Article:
• Use synonyms (words/phrases that have similar meanings). When you are choosing a synonym, always consider the formailiy of the word and the context of how you are using the word.
  • Change word class. For example, change a verb to its noun form, which may involve changing the sentence grammar.
  • Read, read, read. As you read, pay attention to new ways of expressing ideas so you can develop your vocabulary.

Redundant Language

Avoid using long phrases that could be reduced to one or two words. Also, avoid language that is unnecessary. For example, rather than saying 'true fact', just write 'fact'.

Here is a partial list of phrases that Marking Mate will highlight as redundant: completely finished, past memories, various differences, each individual, basic fundamentals, true facts, important essentials, future plans, terrible tragedy, end result, final outcome, free gift, past history, unexpected surprise, sudden crisis, large in size, often times, of a bright color, heavy in weight, period in time, round in shape, at an early time, of cheap quality, honest in character, in a confused state, unusual in nature, extreme in degree, of a strange type

References

An in-text citation is an acknolwedgement of the source you have used for information in your text. This usually indicates the author and the publication date of the source. There are many styles for writing in-text citations. The commonly used Havard system uses the following format: (Author, Date), e.g. (Smith, 2005)

Make sure that you include a full reference at the end of your essay for each unique citation in your text. Marking Mate will highlight and count the in-text citations to alert you to check your reference list for that source. If Marking Mate misses a citation in your text, this may mean that you have not written it in the correct style or have a punctuation problem.

Cause and Effect Phrases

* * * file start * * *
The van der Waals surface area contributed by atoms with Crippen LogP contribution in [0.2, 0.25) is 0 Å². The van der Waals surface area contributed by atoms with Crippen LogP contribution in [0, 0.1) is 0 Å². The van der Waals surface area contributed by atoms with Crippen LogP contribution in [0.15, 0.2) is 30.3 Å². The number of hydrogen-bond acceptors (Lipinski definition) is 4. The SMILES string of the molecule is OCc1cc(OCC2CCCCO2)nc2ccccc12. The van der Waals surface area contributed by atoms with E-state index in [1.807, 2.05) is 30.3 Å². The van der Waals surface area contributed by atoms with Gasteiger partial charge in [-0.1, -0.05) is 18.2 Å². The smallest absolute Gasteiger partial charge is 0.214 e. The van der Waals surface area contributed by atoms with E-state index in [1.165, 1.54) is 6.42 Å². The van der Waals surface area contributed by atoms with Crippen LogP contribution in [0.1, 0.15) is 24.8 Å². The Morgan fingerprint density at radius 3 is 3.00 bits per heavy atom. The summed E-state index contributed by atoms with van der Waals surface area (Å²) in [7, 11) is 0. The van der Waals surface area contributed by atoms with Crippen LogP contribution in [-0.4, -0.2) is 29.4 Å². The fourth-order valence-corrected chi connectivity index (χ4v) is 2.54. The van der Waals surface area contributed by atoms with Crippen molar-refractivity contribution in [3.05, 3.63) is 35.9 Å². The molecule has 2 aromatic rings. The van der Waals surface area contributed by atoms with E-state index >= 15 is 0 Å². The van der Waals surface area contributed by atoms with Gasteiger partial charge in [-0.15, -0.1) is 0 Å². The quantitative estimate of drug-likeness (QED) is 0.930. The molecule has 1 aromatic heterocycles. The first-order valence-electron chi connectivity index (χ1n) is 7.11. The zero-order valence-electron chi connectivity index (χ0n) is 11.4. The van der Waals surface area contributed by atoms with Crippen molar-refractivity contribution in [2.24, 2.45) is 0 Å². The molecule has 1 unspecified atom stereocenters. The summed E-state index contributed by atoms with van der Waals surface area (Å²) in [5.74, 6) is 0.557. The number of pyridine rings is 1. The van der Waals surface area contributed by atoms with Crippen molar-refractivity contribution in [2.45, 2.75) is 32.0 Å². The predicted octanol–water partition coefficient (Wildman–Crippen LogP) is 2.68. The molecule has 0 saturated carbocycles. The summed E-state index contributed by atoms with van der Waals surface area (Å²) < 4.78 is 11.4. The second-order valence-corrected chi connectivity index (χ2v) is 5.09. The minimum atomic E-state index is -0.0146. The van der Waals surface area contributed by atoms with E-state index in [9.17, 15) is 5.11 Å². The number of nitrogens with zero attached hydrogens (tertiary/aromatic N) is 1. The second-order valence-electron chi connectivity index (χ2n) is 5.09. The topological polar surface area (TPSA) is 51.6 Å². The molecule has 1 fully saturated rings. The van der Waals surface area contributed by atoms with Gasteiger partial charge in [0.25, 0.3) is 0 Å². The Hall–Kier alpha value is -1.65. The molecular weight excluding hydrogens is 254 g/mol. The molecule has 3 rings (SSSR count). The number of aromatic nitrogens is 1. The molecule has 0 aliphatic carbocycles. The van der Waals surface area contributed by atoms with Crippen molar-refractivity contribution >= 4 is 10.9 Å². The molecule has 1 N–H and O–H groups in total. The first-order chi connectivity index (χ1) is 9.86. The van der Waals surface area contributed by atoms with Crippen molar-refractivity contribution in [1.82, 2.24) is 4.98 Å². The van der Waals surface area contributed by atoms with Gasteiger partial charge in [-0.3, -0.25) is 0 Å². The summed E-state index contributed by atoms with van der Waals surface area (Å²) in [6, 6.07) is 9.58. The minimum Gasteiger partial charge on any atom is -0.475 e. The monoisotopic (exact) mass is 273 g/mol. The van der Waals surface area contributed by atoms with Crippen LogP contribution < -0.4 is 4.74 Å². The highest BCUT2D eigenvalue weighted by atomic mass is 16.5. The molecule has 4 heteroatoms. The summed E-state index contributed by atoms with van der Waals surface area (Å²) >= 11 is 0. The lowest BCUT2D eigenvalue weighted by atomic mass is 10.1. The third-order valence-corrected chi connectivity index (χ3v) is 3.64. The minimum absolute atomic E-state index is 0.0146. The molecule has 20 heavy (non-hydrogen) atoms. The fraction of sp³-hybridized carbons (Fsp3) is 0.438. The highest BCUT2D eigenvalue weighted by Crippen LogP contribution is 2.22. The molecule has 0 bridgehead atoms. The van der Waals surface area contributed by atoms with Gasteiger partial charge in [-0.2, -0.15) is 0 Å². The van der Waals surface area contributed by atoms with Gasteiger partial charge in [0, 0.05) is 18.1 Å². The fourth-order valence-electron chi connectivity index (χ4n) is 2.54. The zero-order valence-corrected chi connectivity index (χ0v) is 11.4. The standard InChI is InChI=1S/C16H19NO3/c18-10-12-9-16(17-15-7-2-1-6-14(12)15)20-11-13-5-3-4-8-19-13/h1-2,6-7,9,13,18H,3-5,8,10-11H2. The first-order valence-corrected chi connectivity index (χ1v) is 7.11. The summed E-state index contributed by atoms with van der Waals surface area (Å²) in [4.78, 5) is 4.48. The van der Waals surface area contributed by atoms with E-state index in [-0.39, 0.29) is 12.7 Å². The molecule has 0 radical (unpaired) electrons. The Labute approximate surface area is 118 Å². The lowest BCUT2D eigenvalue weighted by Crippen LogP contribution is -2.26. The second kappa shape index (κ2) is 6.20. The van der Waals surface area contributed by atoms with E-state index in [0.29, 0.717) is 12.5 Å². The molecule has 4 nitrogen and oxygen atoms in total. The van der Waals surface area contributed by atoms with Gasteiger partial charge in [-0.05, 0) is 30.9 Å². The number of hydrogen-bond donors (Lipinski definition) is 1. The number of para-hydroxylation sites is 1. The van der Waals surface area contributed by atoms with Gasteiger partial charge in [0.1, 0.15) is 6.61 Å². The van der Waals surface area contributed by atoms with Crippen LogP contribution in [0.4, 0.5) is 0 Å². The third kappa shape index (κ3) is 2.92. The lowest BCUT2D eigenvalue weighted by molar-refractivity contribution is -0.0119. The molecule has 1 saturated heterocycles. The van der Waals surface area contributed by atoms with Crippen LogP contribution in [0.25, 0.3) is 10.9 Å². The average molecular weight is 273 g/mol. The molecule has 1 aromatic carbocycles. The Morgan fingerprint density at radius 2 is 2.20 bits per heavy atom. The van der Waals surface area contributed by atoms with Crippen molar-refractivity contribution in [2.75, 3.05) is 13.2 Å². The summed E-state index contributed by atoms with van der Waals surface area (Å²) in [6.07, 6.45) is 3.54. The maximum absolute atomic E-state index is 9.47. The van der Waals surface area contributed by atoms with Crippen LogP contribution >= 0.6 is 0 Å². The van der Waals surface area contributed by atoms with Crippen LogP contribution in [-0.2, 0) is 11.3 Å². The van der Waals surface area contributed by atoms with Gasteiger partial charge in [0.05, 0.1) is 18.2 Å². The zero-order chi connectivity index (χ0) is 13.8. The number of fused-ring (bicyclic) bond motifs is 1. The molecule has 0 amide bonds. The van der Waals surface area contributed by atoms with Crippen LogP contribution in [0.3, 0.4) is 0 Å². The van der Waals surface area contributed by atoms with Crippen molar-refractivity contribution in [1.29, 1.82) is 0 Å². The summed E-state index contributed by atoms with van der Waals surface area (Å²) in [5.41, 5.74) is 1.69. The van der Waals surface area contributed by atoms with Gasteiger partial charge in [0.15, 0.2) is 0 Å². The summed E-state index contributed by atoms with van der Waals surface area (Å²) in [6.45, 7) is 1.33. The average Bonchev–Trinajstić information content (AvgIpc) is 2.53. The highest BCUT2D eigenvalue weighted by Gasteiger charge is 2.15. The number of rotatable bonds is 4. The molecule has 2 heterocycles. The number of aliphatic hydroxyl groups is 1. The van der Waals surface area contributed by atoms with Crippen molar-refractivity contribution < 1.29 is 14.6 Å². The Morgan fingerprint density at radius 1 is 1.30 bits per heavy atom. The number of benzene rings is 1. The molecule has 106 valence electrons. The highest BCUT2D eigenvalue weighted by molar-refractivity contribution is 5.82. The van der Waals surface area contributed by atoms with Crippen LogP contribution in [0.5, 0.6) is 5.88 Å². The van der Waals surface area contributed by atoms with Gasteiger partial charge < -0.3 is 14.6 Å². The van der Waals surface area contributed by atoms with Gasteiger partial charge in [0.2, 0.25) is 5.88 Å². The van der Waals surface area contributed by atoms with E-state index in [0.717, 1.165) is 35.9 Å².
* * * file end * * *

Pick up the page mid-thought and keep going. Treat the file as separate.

The timed writing version of Marking Mate will search cause/effect essays for words and phrases that can be used to show causal relationships. Most of the vocabulary it searches for is listed here:

a result of, accordingly, account for, affect, arise from, as a consequence, as a result, attribute to be a factor in, be ascribed to, be attributable to, be factors in, because, being that, benefit, blame on, cause, consequence, consequently, contribute, create, credit, derive from, determine, downside, due to, effect, explanation, facilitate, factor, follow from, for the purpose of, for the reason, for this purpose, force, generate, give rise to, have considerable influence on, hence, impact, in order to, in reaction to, in response to, in view of, inasmuch as, induce, influence, inhibit, it follows that, lead to, motivate, origin of, outcome, owing to, owing to, play a part in, play a role, precedent for, precipitate, produce , provoke, ramification, reason for, repercussion, responsible for, result in, seeing that, side effect, so as to, so that, source of, springs from, stem from, stimulate, the result is, the result of, therefore, thus, to determine whether, trigger, underlie, whether or not.

Keywords for Timed Essay Task 1

The timed writing version of Marking Mate will search for keywords to see if your essay looks like it is on topic. Some (but not all) of the keywords it searches for in Timed Essay Task 1 are listed here:

breath, breathe, cancer, cigar, cigarette, cough, discoloured, disease, heart, hospital, illness, inhale, lungs, medical, odour, pipe, pregnant, smell, smoke, stink, tabacco, tar, teeth, wheeze.

Keywords for Timed Essay Task 2

The timed writing version of Marking Mate will search for keywords to see if your essay looks like it is on topic. Some (but not all) of the keywords it searches for in Timed Essay Task 2 are listed here:

ability, assignment, attendance, attitude, class, course, coursework, deadline, effort, English, exam, fail, grade, homework, intelligent, language, late, lazy, learn, lecturer, lesson, listen, low, mark, mentality, miss, nervous, poor, professor, read, score, speak, stress, student, study, successs, teach, test, tutor, vocabulary, work, worry, write.